was made up ; others from carelessness or stupidity, but after
writing and rewriting in order to eliminate those errors we con-
cluded that it would make no confusion as each name will be
found indexed by a number corresponding with that in the
margin, and so it was decided that it would be an unnecessary
addition to our work to correct them.

Other errors occur because it was not possible in every in-
stance to determine the family to which some of the names
given belonged. Sometimes it was a question of probabilities.
We hope that all errors that may be discovered by any of our



Explanation xxi

readers will be reported to us promptly. The corrections will
be written on the blank leaves at the close of the book inserted
for that purpose. This will enable any future genealogist,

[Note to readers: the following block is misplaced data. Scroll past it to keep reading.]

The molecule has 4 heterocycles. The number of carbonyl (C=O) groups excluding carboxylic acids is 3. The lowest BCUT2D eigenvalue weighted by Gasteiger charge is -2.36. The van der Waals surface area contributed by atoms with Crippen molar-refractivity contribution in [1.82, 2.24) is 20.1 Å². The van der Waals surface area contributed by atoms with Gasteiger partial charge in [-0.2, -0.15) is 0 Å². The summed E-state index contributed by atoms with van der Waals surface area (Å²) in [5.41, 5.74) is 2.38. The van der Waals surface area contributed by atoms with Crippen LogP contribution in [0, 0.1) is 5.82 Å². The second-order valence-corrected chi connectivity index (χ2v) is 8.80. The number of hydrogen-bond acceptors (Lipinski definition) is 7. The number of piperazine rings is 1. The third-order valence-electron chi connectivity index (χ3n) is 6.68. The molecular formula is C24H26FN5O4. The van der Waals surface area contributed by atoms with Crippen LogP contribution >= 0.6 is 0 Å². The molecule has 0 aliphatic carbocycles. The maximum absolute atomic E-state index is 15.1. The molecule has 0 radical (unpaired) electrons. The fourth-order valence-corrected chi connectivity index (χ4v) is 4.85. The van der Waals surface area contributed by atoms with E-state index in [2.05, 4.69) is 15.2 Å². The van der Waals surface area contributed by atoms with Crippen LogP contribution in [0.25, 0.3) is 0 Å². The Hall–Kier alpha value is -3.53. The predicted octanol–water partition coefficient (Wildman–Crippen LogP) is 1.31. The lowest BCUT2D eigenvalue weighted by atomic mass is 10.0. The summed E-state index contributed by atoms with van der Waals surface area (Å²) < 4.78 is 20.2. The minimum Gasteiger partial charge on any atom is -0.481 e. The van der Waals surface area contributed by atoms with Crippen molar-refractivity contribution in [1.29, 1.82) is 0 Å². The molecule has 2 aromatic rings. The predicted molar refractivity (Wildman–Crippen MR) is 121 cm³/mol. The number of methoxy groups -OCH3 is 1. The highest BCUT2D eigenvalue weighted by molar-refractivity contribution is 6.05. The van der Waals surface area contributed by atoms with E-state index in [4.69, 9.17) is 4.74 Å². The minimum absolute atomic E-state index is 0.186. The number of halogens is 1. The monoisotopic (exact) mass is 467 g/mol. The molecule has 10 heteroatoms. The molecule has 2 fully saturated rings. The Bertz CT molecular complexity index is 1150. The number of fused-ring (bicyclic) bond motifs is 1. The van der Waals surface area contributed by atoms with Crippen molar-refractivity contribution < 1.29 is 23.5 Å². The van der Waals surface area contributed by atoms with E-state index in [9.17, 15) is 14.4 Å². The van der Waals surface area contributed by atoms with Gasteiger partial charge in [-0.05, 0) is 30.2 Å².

who has a surplus of time, and a small fortune which he wishes
to invest, for glory and the good of the family, to make the
record more accurate.

This is a case in which no individual prepares a second
edition of his work. He leaves this for the next man who has
not had his experience.



SKETCH OF THE LATE LORD HOUGHTON.

We find the following sketch of Lord Houghton which we
think is of sufficient interest to warrant pubHcation :

" Richard Monckton Milnes, son of Robert Pemberton
Milnes, a wealthy gentleman of good family, in the West
Riding, Yorkshire, his mother being the daughter of a Vis-
count. There was nothing that a gentleman ought to have
from youth to age that was not within his reach. He had only
to wish, to have. Carefully educated in childhood, shortly
after completing his eighteenth year he was entered by his
father at Trinity College, Cambridge, where the master was
Dr. Wordsworth, brother of the poet. Whewell, whose fort
was science and whose foible was onmiscience, was the senior